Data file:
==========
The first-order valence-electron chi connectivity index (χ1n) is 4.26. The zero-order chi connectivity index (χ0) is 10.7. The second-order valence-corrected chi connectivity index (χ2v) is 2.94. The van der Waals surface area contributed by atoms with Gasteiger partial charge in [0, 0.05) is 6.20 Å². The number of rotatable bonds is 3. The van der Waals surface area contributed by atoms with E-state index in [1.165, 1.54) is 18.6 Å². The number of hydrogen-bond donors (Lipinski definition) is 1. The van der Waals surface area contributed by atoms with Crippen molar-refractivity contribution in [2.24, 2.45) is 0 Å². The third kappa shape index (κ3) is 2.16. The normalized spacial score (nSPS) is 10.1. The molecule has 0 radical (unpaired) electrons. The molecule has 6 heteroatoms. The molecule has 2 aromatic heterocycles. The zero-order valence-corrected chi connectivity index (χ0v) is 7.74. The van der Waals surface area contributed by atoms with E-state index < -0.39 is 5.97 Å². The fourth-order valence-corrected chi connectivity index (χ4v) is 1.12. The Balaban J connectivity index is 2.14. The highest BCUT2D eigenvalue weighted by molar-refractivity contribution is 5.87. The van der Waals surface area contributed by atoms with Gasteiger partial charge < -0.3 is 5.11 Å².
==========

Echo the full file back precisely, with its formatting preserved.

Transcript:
The first-order valence-electron chi connectivity index (χ1n) is 4.26. The zero-order chi connectivity index (χ0) is 10.7. The second-order valence-corrected chi connectivity index (χ2v) is 2.94. The van der Waals surface area contributed by atoms with Gasteiger partial charge in [0, 0.05) is 6.20 Å². The number of rotatable bonds is 3. The van der Waals surface area contributed by atoms with E-state index in [1.165, 1.54) is 18.6 Å². The number of hydrogen-bond donors (Lipinski definition) is 1. The van der Waals surface area contributed by atoms with Crippen molar-refractivity contribution in [2.24, 2.45) is 0 Å². The third kappa shape index (κ3) is 2.16. The normalized spacial score (nSPS) is 10.1. The molecule has 0 radical (unpaired) electrons. The molecule has 6 heteroatoms. The molecule has 2 aromatic heterocycles. The zero-order valence-corrected chi connectivity index (χ0v) is 7.74. The van der Waals surface area contributed by atoms with E-state index < -0.39 is 5.97 Å². The fourth-order valence-corrected chi connectivity index (χ4v) is 1.12. The Balaban J connectivity index is 2.14. The highest BCUT2D eigenvalue weighted by molar-refractivity contribution is 5.87. The van der Waals surface area contributed by atoms with Gasteiger partial charge < -0.3 is 5.11 Å².